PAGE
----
More on Edith Thompson: Alma Rattenbury

An interesting contrast to Edith Thompson is Francis Rattenbury's wife, Alma. Her overwrought 18-year-old lover, Stoner, hit Mr. Rattenbury over the head with a mallet out of jealousy. 
The household had an unconventional arrangement--Mr. Rattenbury was more or less aware that his wife had a lover or at least a kind of cicisbeo.

Alma was over 15 years Stoner's senior (32 years younger than her husband) and prone to melodrama. As the affair wore on, and Stoner proved to be more peevish and demanding than swooning and understanding, she tried to break up with him. She took him back because she believed his (false) story that he was on drugs,  and she wanted to cure him. It is entirely likely that she knew Stoner was full of it. But, eh, it was exciting.

The entire household was rather like the sitcom Soap come to real life--an endless parade of arguments and sensation that the people involved rather took for granted.

The difference to Edith Thompson is that Alma Rattenbury took full responsibility for Stoner's behavior. She knew exactly why he'd done what he did, the petulant brat that he was. She knew that although she had never promised Stoner anything, her waffling and spoiling had created a monster of jealousy and entitlement. She wasn't executed (and shouldn't have been). Yet she sadly killed herself within days of her acquittal.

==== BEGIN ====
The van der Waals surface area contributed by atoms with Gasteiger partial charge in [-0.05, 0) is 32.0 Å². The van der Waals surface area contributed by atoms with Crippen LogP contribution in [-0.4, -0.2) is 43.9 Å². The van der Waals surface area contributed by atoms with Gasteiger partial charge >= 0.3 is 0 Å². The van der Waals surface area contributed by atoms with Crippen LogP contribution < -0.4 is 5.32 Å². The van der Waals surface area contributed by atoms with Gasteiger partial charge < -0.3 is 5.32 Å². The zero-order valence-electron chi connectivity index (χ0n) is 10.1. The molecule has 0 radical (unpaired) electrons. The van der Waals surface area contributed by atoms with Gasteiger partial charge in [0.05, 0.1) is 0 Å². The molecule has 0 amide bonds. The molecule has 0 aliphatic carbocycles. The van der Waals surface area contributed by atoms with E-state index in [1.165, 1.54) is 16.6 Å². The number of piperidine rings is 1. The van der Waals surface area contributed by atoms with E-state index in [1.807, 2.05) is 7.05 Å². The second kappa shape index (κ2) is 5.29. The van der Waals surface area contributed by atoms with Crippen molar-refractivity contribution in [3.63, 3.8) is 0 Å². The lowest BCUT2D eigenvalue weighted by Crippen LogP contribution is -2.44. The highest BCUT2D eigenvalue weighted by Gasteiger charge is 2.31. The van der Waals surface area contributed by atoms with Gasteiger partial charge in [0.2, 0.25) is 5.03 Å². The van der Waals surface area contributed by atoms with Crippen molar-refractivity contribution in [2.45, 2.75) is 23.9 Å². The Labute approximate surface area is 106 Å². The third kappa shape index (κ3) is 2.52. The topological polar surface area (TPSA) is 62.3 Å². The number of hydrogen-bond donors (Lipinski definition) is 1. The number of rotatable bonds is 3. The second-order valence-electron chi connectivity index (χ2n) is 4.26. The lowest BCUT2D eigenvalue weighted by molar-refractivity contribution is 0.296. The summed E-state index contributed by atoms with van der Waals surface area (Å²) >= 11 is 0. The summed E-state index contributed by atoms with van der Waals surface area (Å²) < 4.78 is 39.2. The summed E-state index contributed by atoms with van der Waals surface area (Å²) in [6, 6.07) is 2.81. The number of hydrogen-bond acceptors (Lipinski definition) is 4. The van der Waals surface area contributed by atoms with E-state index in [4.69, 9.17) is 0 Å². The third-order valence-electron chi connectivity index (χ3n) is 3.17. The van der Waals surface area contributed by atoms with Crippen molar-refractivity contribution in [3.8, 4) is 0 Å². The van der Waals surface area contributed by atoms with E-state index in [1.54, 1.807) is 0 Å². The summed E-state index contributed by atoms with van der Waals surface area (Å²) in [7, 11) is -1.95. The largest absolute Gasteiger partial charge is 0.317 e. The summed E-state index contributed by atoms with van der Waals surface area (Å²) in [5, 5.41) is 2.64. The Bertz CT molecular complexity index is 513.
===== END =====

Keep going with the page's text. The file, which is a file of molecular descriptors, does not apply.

It's odd to think of criminals in history getting
older but Stoner was released from prison
in 1942 to fight in the war. He died in 2000.
Laura Thompson naturally blames the mean, mean court for Rattenbury's suicide as well as the public's social outrage at Stoner's supposed youthful innocence. However, it is obvious from the police reports and court transcripts that right off the bat, Mrs. Rattenbury was a suicide risk. She didn't see the murder coming. The moment it did, she felt awful and faced quite honestly her part in things.

Unlike Edith Thompson, Mrs. Rattenbury likely would have listened to outside intervention, someone saying, "Oh, my gosh, dump that boy already. What are you doing?!" Social pressure in Mrs. Rattenbury's case may have done her a great deal of good.

I think Edith Thompson would have gone out and found herself another Bywaters.

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